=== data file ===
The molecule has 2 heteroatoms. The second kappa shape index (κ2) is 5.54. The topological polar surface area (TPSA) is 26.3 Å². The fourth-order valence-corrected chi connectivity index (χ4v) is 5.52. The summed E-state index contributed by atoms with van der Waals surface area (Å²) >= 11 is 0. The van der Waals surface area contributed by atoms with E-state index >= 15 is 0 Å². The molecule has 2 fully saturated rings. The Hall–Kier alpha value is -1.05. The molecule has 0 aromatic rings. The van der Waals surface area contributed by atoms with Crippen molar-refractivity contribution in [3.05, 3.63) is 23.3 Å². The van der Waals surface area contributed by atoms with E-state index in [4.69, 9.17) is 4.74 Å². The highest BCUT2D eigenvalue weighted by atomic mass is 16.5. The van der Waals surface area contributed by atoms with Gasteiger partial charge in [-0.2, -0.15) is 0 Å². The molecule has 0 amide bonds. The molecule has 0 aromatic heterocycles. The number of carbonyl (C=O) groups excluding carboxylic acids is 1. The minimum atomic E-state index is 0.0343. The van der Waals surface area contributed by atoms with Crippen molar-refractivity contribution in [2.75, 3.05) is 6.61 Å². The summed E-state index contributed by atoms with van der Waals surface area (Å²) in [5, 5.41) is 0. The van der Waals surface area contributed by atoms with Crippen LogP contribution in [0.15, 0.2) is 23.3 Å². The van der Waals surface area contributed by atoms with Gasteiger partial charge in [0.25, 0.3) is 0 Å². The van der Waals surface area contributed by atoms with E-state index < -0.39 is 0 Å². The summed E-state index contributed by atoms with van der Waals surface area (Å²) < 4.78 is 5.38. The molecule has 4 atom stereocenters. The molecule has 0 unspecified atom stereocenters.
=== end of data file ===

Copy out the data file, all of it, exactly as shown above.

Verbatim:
The molecule has 2 heteroatoms. The second kappa shape index (κ2) is 5.54. The topological polar surface area (TPSA) is 26.3 Å². The fourth-order valence-corrected chi connectivity index (χ4v) is 5.52. The summed E-state index contributed by atoms with van der Waals surface area (Å²) >= 11 is 0. The van der Waals surface area contributed by atoms with E-state index >= 15 is 0 Å². The molecule has 2 fully saturated rings. The Hall–Kier alpha value is -1.05. The molecule has 0 aromatic rings. The van der Waals surface area contributed by atoms with Crippen molar-refractivity contribution in [3.05, 3.63) is 23.3 Å². The van der Waals surface area contributed by atoms with E-state index in [4.69, 9.17) is 4.74 Å². The highest BCUT2D eigenvalue weighted by atomic mass is 16.5. The van der Waals surface area contributed by atoms with Gasteiger partial charge in [-0.2, -0.15) is 0 Å². The molecule has 0 amide bonds. The molecule has 0 aromatic heterocycles. The number of carbonyl (C=O) groups excluding carboxylic acids is 1. The minimum atomic E-state index is 0.0343. The van der Waals surface area contributed by atoms with Crippen molar-refractivity contribution in [2.75, 3.05) is 6.61 Å². The summed E-state index contributed by atoms with van der Waals surface area (Å²) in [5, 5.41) is 0. The van der Waals surface area contributed by atoms with Crippen LogP contribution in [0.15, 0.2) is 23.3 Å². The van der Waals surface area contributed by atoms with Gasteiger partial charge in [0.25, 0.3) is 0 Å². The van der Waals surface area contributed by atoms with E-state index < -0.39 is 0 Å². The summed E-state index contributed by atoms with van der Waals surface area (Å²) < 4.78 is 5.38. The molecule has 4 atom stereocenters. The molecule has 0 unspecified atom stereocenters.